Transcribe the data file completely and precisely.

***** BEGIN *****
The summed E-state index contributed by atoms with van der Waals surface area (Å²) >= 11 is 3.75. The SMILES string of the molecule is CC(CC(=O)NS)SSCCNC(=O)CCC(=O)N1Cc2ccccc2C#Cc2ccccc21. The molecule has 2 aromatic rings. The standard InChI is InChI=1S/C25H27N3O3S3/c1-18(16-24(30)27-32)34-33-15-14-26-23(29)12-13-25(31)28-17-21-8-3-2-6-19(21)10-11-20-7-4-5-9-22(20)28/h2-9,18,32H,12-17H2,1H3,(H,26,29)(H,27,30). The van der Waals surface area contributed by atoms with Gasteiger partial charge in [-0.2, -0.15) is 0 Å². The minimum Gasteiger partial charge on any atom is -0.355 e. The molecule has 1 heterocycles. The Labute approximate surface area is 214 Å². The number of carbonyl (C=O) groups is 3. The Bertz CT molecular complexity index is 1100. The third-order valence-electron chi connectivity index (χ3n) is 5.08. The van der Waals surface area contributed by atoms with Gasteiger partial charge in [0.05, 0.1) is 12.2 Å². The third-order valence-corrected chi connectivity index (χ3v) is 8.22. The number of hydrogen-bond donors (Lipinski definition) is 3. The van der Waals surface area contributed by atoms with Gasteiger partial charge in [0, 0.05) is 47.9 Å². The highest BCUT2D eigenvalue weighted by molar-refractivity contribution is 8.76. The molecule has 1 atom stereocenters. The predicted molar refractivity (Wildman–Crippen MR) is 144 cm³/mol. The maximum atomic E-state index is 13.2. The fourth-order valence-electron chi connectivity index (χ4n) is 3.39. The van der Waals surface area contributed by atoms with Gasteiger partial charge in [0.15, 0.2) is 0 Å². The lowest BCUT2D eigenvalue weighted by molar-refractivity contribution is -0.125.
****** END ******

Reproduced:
The summed E-state index contributed by atoms with van der Waals surface area (Å²) >= 11 is 3.75. The SMILES string of the molecule is CC(CC(=O)NS)SSCCNC(=O)CCC(=O)N1Cc2ccccc2C#Cc2ccccc21. The molecule has 2 aromatic rings. The standard InChI is InChI=1S/C25H27N3O3S3/c1-18(16-24(30)27-32)34-33-15-14-26-23(29)12-13-25(31)28-17-21-8-3-2-6-19(21)10-11-20-7-4-5-9-22(20)28/h2-9,18,32H,12-17H2,1H3,(H,26,29)(H,27,30). The van der Waals surface area contributed by atoms with Gasteiger partial charge in [-0.2, -0.15) is 0 Å². The minimum Gasteiger partial charge on any atom is -0.355 e. The molecule has 1 heterocycles. The Labute approximate surface area is 214 Å². The number of carbonyl (C=O) groups is 3. The Bertz CT molecular complexity index is 1100. The third-order valence-electron chi connectivity index (χ3n) is 5.08. The van der Waals surface area contributed by atoms with Gasteiger partial charge in [0.05, 0.1) is 12.2 Å². The third-order valence-corrected chi connectivity index (χ3v) is 8.22. The number of hydrogen-bond donors (Lipinski definition) is 3. The van der Waals surface area contributed by atoms with Gasteiger partial charge in [0, 0.05) is 47.9 Å². The highest BCUT2D eigenvalue weighted by molar-refractivity contribution is 8.76. The molecule has 1 atom stereocenters. The predicted molar refractivity (Wildman–Crippen MR) is 144 cm³/mol. The maximum atomic E-state index is 13.2. The fourth-order valence-electron chi connectivity index (χ4n) is 3.39. The van der Waals surface area contributed by atoms with Gasteiger partial charge in [0.15, 0.2) is 0 Å². The lowest BCUT2D eigenvalue weighted by molar-refractivity contribution is -0.125.